Here is this so-called “criminal,” who merely asked, “Lord, remember me when You come into Your Kingdom.” And then, in that moment of silence what would the response of Jesus be? Would it be, “You, wretch, you committed terrible crimes – you deserve what you’re getting?” I can only imagine that Christ, the King of kings, crowned with thorns in all of His horrific suffering, could still look into the heart of that man who was condemned and see a glimmer of hope and desire. And then to hear those words, “This day, you will be with Me in paradise.” An unexpected act of mercy once again!

There’s nothing more beautiful and outrageous at the same time in all of this. Beautiful because even, then, at this moment of desperation, our Lord demonstrates that His mercy is stronger than sin and that, as Pope St. John Paul II would say, “We are not the sum of our weaknesses and failures; we are the sum of the Father’s love for us and our real capacity to become the image of His Son.” Here was a vivid display of God’s love and mercy. Outrageous because many of us strive all of our lives to live a life acceptable to the Lord, hoping that the day of judgement won’t be so harsh. Yet, here is this criminal who had one chance and snuck into Heaven. It’s like he stole Heaven! But God’s mercy is like that – for some of us it takes a lifetime, or, like St. Paul or this criminal whom we know as St. Dismas, it took an instant. All we can say is, “Lord, Your ways are not our ways. Thanks be to God!”

There it is! We can become the image of His Son. We can live as His Son – a life of love, a life of mercy as He demonstrated through the Gospel. It is a life that offers us the incredible opportunity to have a journey of a lifetime not stuck on the wrongs we have done but on the experience of hope, mercy, and life. Our Lord offers us this hope as we turn our lives over to Him. Only Jesus, all yours – we say! In this way, we have the prospect to experience a freedom like none other – not a freedom from the burdens of our daily burdens but a freedom that comes with belonging to the only One Who promises us life and the gifts of His grace and that reaches for a fulfillment that we can never know in this life. I pray that I, too, can hear these words: “This day you will be with Me in paradise.” What we are invited to is beyond our imagining and yet characterized by the fulfilment of our deepest desires because we know to Whom we belong.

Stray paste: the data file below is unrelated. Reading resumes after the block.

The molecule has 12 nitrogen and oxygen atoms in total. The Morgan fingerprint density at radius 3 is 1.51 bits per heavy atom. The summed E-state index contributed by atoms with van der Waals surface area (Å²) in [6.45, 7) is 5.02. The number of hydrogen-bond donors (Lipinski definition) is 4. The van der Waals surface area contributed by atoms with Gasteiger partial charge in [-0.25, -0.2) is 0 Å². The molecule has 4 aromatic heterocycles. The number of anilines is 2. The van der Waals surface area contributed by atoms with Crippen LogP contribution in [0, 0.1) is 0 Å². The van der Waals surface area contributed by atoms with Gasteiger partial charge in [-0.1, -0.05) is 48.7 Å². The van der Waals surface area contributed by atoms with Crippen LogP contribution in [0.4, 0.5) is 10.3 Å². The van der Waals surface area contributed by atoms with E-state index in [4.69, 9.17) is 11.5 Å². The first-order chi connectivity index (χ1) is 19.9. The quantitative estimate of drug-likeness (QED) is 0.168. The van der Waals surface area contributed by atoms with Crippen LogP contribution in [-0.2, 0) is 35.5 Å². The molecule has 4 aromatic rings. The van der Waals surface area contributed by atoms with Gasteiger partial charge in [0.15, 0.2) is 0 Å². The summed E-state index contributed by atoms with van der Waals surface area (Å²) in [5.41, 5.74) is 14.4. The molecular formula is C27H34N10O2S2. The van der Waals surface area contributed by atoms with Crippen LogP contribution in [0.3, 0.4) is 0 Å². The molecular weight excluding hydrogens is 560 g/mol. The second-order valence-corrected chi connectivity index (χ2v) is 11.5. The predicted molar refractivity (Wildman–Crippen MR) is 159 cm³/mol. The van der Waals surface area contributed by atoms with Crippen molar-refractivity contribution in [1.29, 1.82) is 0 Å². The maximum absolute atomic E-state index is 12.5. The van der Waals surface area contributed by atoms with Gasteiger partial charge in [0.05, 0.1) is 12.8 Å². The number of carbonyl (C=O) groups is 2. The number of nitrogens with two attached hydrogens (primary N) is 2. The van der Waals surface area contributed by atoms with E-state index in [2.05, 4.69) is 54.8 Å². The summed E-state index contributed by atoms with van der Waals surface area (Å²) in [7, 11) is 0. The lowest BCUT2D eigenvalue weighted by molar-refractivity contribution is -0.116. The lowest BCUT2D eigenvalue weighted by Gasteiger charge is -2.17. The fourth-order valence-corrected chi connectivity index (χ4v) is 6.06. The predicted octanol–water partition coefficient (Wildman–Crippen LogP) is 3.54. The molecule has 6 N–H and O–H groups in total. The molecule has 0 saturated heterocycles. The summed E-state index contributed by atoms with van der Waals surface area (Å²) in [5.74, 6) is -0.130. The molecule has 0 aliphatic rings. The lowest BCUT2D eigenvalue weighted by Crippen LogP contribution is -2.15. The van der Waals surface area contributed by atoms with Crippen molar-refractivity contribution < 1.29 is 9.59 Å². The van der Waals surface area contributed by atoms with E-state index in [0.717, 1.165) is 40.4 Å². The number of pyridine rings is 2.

So, today we reach the final Sunday of our liturgical year – a pinnacle, an apex, a zenith, a festival of the only One Who is the common thread in our lives, Christ Himself, Son of God, Son of Mary Who is the Lord of lords and King of kings, our world’s salvation, and our only hope.

With this celebration of Christ the King, and with Thanksgiving just around the corner, I ask you, “What you’re thankful for?” I’m grateful for each of you. I’m grateful for this community of faith in the Diocese of Birmingham that inspires me immensely. While there may be tough times, or your faith may be tested, you remain a source of optimism and hope for our Church going forward. Thank you for your witness and God bless you!

For more coverage of the festival, click here.